Trustees must also identify and pay estate expenses. If an expense is not trust-related, paying it from the trust may raise questions.

For sensitive issues like those, documentation is critical. Trust mismanagement, even if it’s unintentional, could result in legal liability.

Successor trustees are strongly advised to hire qualified legal and financial counsel.

Florida Probate Checklist

 

There’s a lengthy to-do list for personal representatives. Here’s a step-by-step guide on how to proceed before, during and after probate:

  • Locate the last will and testament along with any amendments. If you can’t find the original, contact the decedent’s family members or the estate attorney.
  • Request around 10 certified copies of the death certificate from the Florida Department of Health or the funeral home.
  • Gather important documents. If you must retrieve items from a safe-deposit box, get clearance from a probate official or attorney. These are examples of documents to look for:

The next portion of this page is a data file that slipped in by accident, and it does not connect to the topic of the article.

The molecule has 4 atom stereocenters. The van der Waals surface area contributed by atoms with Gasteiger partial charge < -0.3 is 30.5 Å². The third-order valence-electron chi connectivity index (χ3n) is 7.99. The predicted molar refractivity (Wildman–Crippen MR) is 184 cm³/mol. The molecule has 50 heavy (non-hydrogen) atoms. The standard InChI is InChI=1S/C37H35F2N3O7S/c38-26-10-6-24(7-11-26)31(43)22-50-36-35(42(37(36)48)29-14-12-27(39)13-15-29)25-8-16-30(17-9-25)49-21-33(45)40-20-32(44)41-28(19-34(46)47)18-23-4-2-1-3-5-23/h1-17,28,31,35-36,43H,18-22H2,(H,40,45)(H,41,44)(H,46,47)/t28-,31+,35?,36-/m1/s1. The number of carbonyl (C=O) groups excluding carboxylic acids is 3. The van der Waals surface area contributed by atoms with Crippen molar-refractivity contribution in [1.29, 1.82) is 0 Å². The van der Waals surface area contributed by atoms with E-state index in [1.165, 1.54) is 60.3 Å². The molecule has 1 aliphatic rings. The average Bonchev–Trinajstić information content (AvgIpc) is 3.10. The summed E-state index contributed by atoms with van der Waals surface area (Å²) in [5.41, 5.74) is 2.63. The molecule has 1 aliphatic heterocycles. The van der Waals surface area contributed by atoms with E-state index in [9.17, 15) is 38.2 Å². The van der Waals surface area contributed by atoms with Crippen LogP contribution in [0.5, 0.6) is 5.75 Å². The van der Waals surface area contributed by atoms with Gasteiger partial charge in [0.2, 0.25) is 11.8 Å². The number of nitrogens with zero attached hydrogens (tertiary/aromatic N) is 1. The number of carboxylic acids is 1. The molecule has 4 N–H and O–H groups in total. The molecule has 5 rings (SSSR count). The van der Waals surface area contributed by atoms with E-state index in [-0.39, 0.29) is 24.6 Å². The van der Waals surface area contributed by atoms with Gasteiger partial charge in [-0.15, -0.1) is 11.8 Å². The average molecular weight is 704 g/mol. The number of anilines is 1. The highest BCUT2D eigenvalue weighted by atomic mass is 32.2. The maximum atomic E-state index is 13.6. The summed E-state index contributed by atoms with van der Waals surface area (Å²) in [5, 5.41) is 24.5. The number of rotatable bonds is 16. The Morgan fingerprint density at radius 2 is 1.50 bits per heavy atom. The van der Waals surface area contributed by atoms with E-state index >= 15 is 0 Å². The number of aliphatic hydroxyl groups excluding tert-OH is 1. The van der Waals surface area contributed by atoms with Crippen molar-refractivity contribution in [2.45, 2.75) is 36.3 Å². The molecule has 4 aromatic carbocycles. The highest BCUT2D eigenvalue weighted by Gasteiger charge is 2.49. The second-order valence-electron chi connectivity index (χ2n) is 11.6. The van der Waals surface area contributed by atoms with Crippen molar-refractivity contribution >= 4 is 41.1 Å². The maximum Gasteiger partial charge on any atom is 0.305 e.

• Bank or brokerage account statements
    • Property deeds
    • Life insurance policies
    • The last three years’ tax returns
    • Records of any entities the decedent owned or co-owned such as a small business
    • Funeral instructions or the funeral invoice
    • Letters of instruction for personal property like jewelry, cars or works of art
  • Secure the decedent’s property and assets.
  • If you’re authorized, close or freeze all financial accounts.
  • Create a detailed list of assets and debts. Everything from cash left in a wallet to real estate must be inventoried. For each item, note the value and location. List all financial account information with passwords if applicable.
  • List all liabilities such as mortgages, credit card balances and medical bills.
  • At this point, decide whether you can avoid a drawn-out probate process. If the estate is small enough, you may be able to request summary administration, a simpler version of formal probate. Summary administration requires less time, effort and expense, but it’s available only in certain circumstances:
    • The decedent died more than two years ago.
    • The value of the estate subject to Florida probate — not including property that is exempt from creditors’ claims — does not exceed $75,000.